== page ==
Buy it: Wheat is very cheap to buy and can be stored indefinitely. You can buy wheat from the LDS Cannery or from other online sites such as Emergency Essentials, Lehi Roller Mills or Honeyville.

Store it: Wheat can be stored in almost any airtight container. I have my wheat in #10 cans and 5 Gallon Buckets. Here is the original post on Storage Containers.

Use it: Besides making bread, Did you know that you can use wheat without grinding it? Wheat makes an amazing breakfast and is perfect to use as a meat extender. Click here to find out more.


The entire newsletter can be downloaded here. Click on the links to view our posts on Diagram of a Wheat Kernel, Why Whole Grains?, Wheat & Dietary Fiber, What Would 400 lbs of Wheat Make?, Whole Wheat vs. White Flour, 3 Different Ways to Cook Wheat Berries, Green Living & Recipes (Wheat Meat, Wheat Sweets, Wheat Berry Recipes, Blender Pancakes, Cracked Wheat Cereal, & Artisan Bread in 5 Minutes a Day). The link to last years class (April 2009) on wheat can be found here.

Diagram of a Wheat Kernel

Sometimes called the wheat berry, the kernel is the seed from which the wheat plant grows. Each tiny seed contains three distinct parts that are separated during the milling process to produce flour.

Endosperm – about 83 percent of the kernel weight and the source of white flour. The endosperm contains the greatest share of protein, carbohydrates and iron, as well as the four major B-vitamins, such as riboflavin, niacin, and thiamine. It is also a source of soluble fiber.

43% of the pantothenic acid
32% of the riboflavin
12% of the niacin
6% of the pyridoxine
3% of the thiamine
and 70-75% of the Protein

Bran – about 14.5 percent of the kernel weight. Bran is included in whole wheat flour and can also be bought separately. The bran contains a small about of protein, large quantities of the three major B-vitamins, trace minerals and dietary fiber – primarily insoluble (or roughage).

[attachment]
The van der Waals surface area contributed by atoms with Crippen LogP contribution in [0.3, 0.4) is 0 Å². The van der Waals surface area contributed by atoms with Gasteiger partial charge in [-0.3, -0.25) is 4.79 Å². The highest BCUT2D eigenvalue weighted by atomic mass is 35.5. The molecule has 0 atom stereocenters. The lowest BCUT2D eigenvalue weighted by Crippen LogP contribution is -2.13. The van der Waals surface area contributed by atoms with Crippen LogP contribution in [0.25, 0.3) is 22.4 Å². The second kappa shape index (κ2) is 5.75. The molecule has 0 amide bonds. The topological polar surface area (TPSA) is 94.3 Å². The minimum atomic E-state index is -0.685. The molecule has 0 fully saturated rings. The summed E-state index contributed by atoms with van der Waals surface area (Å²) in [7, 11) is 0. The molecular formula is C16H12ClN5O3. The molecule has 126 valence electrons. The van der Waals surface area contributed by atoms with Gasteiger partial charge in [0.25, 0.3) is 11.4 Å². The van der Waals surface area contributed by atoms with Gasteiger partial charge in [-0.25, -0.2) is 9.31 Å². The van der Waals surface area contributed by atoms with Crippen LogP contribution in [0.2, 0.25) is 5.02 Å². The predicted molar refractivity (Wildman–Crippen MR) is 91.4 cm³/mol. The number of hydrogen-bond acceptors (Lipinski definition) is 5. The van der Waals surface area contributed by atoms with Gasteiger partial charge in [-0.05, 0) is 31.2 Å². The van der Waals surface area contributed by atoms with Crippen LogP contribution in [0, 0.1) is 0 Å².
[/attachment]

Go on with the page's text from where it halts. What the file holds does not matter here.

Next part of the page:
86% of the niacin
73% of the pyridoxine
50% of the pantothenic acid
42% of the riboflavin
33% of the thiamine
and 19% of the protein

Germ – about 2.5 percent of the kernel weight. The germ is the embryo or sprouting section of the seed, often separated from flour in the milling because the fat content (10 percent) limits flour’s shelf-life. The germ contains minimal quantities of high quality protein and a greater share of B-complex vitamins and trace minerals. Wheat germ can be purchased separately and is part of whole wheat flour.

64% of the thiamine
26% of the riboflavin
21% of the pyridoxine
7% of the pantothenic acid
2% of the niacin
and 8% of the protein.

Green Living - Homemade Liquid Laundry Soap

Homemade Liquid Laundry Detergent

1 bar Fels-Naptha Soap, finely grated
1 cup Arm & Hammer Washing Soda (DO NOT substitute baking soda)
1 cup Borax

5-gallon bucket

Pour washing soda and borax into a 5 gallon plastic pail. Pour and stir in just enough hot water to dissolve. Stir Fels-Naptha into the pail and whisk until mixed. Add very hot water (I boil several pots on the stove at once) until pail is filled within a couple of inches from the top (3-5 gallons total) and whisk again. Add a few drops of scent (essential oil) or not. Let stand for 24 hours. The mixture will thicken and mostly likely have a consistency resembling "egg soup". Carefully pour into empty laundry detergent containers that have been rinsed. Use 1 cup (using the lid of the detergent container) for light washes or 2 for extra dirty or super sized washes. (As it is a suspension liquid, shake the container before measuring out the amount for each load.)

A few notes: